Motorists will have two regular lanes in the area of Joplin Road and can expect traffic delays from approximately 3 p.m. to 6 p.m. Motorists should also expect delays on Route 1 when the motorcade is traveling from Joplin Road to the museum.
The I-395/95 HOV lanes were already scheduled to be closed for 95 Express Lanes construction, beginning at 11 p.m. Friday, October 3 through 8 a.m. Sunday, October 5. The contractor, Fluor-Lane, will clear construction in the lanes Saturday afternoon to accommodate the motorcade. The HOV lanes will reopen in the northbound direction by 8 a.m. Sunday.
Fluor-Lane accelerated the opening of the flyover ramp to accommodate the motorcade and avoid the complete closure of I-95 that otherwise would have been required.
As seen above, the Arlington County Fire Department was presented with a steel beam from the World Trade Center in 2010.
(Updated at 12:20 p.m.) A car crash closed all lanes of traffic on southbound I-395 this morning.
The accident occurred at just after 11:00 a.m. Virginia State Police closed off all lanes of the highway next to the Shirlington Circle to clear the scene for Arlington firefighters and paramedics.
Police diverted traffic onto the exit ramp, where cars are able to pass through and continue on I-395 past the crash.
Backups on SB I-395 stretched to the exit for Washington Blvd. The roadway has since reopened.
The Arlington County Board passed a resolution asking the General Assembly to rename the bridge in Vernon’s honor. Vernon was killed Aug. 4, 1988, after pulling over an HOV violator on a nearby stretch of I-395 when, while speaking to the driver, a Metrobus struck and killed her.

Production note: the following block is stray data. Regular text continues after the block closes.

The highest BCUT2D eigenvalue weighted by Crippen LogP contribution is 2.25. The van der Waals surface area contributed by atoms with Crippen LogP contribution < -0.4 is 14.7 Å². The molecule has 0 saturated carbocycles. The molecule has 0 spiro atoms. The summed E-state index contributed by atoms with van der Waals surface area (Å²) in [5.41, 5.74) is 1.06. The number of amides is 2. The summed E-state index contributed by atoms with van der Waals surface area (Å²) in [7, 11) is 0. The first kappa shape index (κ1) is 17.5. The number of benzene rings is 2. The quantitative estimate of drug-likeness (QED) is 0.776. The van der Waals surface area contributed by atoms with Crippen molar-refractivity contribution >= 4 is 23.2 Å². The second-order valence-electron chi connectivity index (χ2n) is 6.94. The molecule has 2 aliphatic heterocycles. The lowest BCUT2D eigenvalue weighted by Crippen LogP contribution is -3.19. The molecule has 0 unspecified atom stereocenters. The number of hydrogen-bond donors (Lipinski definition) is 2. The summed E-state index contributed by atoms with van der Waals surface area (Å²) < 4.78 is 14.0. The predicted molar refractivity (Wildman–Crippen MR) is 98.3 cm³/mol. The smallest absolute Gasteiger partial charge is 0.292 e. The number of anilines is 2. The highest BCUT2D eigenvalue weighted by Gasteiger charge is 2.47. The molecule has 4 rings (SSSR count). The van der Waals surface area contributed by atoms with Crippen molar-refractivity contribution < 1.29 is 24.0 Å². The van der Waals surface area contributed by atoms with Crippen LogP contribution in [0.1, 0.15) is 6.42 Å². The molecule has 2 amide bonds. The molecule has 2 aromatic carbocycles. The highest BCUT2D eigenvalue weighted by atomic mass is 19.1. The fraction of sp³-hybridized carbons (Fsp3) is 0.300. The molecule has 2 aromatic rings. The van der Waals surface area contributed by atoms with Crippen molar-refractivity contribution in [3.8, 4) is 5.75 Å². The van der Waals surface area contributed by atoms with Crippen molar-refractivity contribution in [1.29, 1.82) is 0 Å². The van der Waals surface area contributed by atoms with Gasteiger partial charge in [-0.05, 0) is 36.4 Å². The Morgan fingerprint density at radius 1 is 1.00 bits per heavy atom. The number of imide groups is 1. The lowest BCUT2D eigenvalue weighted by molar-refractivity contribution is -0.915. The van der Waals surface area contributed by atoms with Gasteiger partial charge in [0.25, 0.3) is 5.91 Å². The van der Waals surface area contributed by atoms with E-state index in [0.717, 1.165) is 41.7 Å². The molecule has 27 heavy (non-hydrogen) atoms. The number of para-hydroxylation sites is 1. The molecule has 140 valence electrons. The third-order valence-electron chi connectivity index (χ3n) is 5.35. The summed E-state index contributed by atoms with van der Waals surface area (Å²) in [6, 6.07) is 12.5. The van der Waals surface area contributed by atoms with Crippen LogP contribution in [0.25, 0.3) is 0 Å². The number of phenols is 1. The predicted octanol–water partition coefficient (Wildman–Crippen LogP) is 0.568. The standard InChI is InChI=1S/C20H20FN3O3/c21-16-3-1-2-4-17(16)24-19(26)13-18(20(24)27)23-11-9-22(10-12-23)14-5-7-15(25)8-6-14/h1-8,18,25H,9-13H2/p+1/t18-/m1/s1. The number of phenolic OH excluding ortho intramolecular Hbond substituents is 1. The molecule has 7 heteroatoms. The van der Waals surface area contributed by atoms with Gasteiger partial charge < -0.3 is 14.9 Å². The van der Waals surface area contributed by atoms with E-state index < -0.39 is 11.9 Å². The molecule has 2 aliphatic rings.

Vernon, who was born in West Virginia during segregation in 1955, was the first woman and first African American Virginia state trooper to be killed in the line of duty.
The resolution erroneously calls for “the Glebe Road bridge over I-395″ to renamed, but there is no such bridge. According to the county’s legislative liaison to the General Assembly, Pat Carroll, there was a mistake in the resolution, and the I-395 bridge over Glebe Road is what’s actually expected to be renamed.
Vernon’s family was in attendance during the resolution on Tuesday afternoon, and County Board Chair Jay Fisette read a letter written by Vernon’s brother, Ron, transcribed after the jump.
Vernon’s family had been trying for years to get a bridge or stretch of road named after her, and their efforts appear likely to pay off. Fisette said he “can’t imagine” the General Assembly wouldn’t approve of naming the bridge after her during their 2015 session.
After the jump is Ron Vernon’s letter, “Sacrifice.”